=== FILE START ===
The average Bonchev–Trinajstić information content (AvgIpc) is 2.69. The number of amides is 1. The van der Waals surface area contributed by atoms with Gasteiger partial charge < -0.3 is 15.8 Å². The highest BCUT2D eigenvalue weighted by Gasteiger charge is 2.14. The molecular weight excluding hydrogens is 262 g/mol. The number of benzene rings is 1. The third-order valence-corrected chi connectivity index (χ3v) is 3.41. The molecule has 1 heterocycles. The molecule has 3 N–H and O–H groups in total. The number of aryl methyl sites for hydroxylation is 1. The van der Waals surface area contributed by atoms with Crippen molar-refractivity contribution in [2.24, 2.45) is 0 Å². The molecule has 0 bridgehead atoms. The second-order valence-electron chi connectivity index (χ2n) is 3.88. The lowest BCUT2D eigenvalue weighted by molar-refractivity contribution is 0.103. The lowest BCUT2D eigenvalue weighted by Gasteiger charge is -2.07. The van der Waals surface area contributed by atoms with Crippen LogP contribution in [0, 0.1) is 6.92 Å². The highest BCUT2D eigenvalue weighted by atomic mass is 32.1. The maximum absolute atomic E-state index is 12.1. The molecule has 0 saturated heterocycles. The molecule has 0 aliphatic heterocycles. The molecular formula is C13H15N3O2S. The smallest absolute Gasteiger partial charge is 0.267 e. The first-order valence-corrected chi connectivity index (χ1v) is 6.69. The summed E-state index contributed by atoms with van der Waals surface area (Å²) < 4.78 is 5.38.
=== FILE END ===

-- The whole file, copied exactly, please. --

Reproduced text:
The average Bonchev–Trinajstić information content (AvgIpc) is 2.69. The number of amides is 1. The van der Waals surface area contributed by atoms with Gasteiger partial charge < -0.3 is 15.8 Å². The highest BCUT2D eigenvalue weighted by Gasteiger charge is 2.14. The molecular weight excluding hydrogens is 262 g/mol. The number of benzene rings is 1. The third-order valence-corrected chi connectivity index (χ3v) is 3.41. The molecule has 1 heterocycles. The molecule has 3 N–H and O–H groups in total. The number of aryl methyl sites for hydroxylation is 1. The van der Waals surface area contributed by atoms with Crippen molar-refractivity contribution in [2.24, 2.45) is 0 Å². The molecule has 0 bridgehead atoms. The second-order valence-electron chi connectivity index (χ2n) is 3.88. The lowest BCUT2D eigenvalue weighted by molar-refractivity contribution is 0.103. The lowest BCUT2D eigenvalue weighted by Gasteiger charge is -2.07. The van der Waals surface area contributed by atoms with Crippen LogP contribution in [0, 0.1) is 6.92 Å². The highest BCUT2D eigenvalue weighted by atomic mass is 32.1. The maximum absolute atomic E-state index is 12.1. The molecule has 0 saturated heterocycles. The molecule has 0 aliphatic heterocycles. The molecular formula is C13H15N3O2S. The smallest absolute Gasteiger partial charge is 0.267 e. The first-order valence-corrected chi connectivity index (χ1v) is 6.69. The summed E-state index contributed by atoms with van der Waals surface area (Å²) < 4.78 is 5.38.